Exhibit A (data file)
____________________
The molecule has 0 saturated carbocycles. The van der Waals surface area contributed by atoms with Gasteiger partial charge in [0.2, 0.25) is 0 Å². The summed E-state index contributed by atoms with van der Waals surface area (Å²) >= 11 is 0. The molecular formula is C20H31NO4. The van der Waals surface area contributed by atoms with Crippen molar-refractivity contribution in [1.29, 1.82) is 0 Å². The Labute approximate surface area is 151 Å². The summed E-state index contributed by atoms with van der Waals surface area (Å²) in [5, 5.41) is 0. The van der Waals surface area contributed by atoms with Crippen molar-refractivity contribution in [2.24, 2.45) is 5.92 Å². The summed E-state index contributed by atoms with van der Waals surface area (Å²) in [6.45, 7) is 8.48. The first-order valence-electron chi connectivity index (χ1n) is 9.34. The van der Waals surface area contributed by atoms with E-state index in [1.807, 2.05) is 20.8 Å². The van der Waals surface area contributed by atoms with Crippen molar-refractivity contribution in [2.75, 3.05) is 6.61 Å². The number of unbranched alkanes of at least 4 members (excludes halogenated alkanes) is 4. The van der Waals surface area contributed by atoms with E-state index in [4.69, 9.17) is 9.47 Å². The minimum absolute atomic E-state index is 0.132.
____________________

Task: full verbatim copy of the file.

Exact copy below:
The molecule has 0 saturated carbocycles. The van der Waals surface area contributed by atoms with Gasteiger partial charge in [0.2, 0.25) is 0 Å². The summed E-state index contributed by atoms with van der Waals surface area (Å²) >= 11 is 0. The molecular formula is C20H31NO4. The van der Waals surface area contributed by atoms with Crippen molar-refractivity contribution in [1.29, 1.82) is 0 Å². The Labute approximate surface area is 151 Å². The summed E-state index contributed by atoms with van der Waals surface area (Å²) in [5, 5.41) is 0. The van der Waals surface area contributed by atoms with Crippen molar-refractivity contribution in [2.24, 2.45) is 5.92 Å². The summed E-state index contributed by atoms with van der Waals surface area (Å²) in [6.45, 7) is 8.48. The first-order valence-electron chi connectivity index (χ1n) is 9.34. The van der Waals surface area contributed by atoms with E-state index in [1.807, 2.05) is 20.8 Å². The van der Waals surface area contributed by atoms with Crippen molar-refractivity contribution in [2.75, 3.05) is 6.61 Å². The number of unbranched alkanes of at least 4 members (excludes halogenated alkanes) is 4. The van der Waals surface area contributed by atoms with E-state index in [4.69, 9.17) is 9.47 Å². The minimum absolute atomic E-state index is 0.132.